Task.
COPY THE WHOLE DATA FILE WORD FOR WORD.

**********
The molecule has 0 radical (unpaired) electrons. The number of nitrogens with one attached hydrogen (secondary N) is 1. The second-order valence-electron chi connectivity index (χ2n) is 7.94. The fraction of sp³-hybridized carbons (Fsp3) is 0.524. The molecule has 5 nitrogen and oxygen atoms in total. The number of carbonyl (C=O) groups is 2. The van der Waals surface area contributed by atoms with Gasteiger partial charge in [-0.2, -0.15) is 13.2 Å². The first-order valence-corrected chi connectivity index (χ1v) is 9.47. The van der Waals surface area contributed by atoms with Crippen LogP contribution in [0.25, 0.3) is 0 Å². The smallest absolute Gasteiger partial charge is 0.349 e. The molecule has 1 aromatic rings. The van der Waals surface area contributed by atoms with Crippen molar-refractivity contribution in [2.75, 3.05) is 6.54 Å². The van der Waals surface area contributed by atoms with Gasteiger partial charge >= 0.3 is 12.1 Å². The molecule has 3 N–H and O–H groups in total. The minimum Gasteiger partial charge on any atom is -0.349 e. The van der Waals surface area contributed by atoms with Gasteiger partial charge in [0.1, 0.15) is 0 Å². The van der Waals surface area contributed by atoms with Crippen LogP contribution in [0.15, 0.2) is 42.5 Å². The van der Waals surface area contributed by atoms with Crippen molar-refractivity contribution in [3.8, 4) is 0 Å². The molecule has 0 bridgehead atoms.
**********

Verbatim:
The molecule has 0 radical (unpaired) electrons. The number of nitrogens with one attached hydrogen (secondary N) is 1. The second-order valence-electron chi connectivity index (χ2n) is 7.94. The fraction of sp³-hybridized carbons (Fsp3) is 0.524. The molecule has 5 nitrogen and oxygen atoms in total. The number of carbonyl (C=O) groups is 2. The van der Waals surface area contributed by atoms with Gasteiger partial charge in [-0.2, -0.15) is 13.2 Å². The first-order valence-corrected chi connectivity index (χ1v) is 9.47. The van der Waals surface area contributed by atoms with Crippen LogP contribution in [0.25, 0.3) is 0 Å². The smallest absolute Gasteiger partial charge is 0.349 e. The molecule has 1 aromatic rings. The van der Waals surface area contributed by atoms with Crippen molar-refractivity contribution in [2.75, 3.05) is 6.54 Å². The van der Waals surface area contributed by atoms with Gasteiger partial charge >= 0.3 is 12.1 Å². The molecule has 3 N–H and O–H groups in total. The minimum Gasteiger partial charge on any atom is -0.349 e. The van der Waals surface area contributed by atoms with Gasteiger partial charge in [0.1, 0.15) is 0 Å². The van der Waals surface area contributed by atoms with Crippen LogP contribution in [0.15, 0.2) is 42.5 Å². The van der Waals surface area contributed by atoms with Crippen molar-refractivity contribution in [3.8, 4) is 0 Å². The molecule has 0 bridgehead atoms.